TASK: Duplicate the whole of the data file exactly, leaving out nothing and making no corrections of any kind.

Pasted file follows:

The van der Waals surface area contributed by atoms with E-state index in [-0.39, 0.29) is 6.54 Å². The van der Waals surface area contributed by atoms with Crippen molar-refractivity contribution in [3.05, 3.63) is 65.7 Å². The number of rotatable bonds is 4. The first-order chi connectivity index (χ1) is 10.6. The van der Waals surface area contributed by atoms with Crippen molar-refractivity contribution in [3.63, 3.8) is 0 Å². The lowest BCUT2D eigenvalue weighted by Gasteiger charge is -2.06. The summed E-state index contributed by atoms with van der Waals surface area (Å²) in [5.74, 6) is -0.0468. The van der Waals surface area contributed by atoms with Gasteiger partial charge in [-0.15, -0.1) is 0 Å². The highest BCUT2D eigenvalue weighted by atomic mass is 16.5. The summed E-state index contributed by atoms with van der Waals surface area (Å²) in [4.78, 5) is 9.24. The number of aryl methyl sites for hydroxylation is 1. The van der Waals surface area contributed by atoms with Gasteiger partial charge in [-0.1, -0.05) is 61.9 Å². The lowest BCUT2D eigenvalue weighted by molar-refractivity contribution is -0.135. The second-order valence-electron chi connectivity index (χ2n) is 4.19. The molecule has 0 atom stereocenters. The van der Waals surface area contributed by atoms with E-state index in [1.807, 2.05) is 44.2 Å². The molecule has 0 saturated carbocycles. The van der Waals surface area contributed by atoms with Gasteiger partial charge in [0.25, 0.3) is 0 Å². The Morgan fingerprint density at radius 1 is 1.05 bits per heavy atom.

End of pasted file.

The van der Waals surface area contributed by atoms with E-state index in [-0.39, 0.29) is 6.54 Å². The van der Waals surface area contributed by atoms with Crippen molar-refractivity contribution in [3.05, 3.63) is 65.7 Å². The number of rotatable bonds is 4. The first-order chi connectivity index (χ1) is 10.6. The van der Waals surface area contributed by atoms with Crippen molar-refractivity contribution in [3.63, 3.8) is 0 Å². The lowest BCUT2D eigenvalue weighted by Gasteiger charge is -2.06. The summed E-state index contributed by atoms with van der Waals surface area (Å²) in [5.74, 6) is -0.0468. The van der Waals surface area contributed by atoms with Gasteiger partial charge in [-0.15, -0.1) is 0 Å². The highest BCUT2D eigenvalue weighted by atomic mass is 16.5. The summed E-state index contributed by atoms with van der Waals surface area (Å²) in [4.78, 5) is 9.24. The number of aryl methyl sites for hydroxylation is 1. The van der Waals surface area contributed by atoms with Gasteiger partial charge in [-0.1, -0.05) is 61.9 Å². The lowest BCUT2D eigenvalue weighted by molar-refractivity contribution is -0.135. The second-order valence-electron chi connectivity index (χ2n) is 4.19. The molecule has 0 atom stereocenters. The van der Waals surface area contributed by atoms with E-state index in [1.807, 2.05) is 44.2 Å². The molecule has 0 saturated carbocycles. The van der Waals surface area contributed by atoms with Gasteiger partial charge in [0.25, 0.3) is 0 Å². The Morgan fingerprint density at radius 1 is 1.05 bits per heavy atom.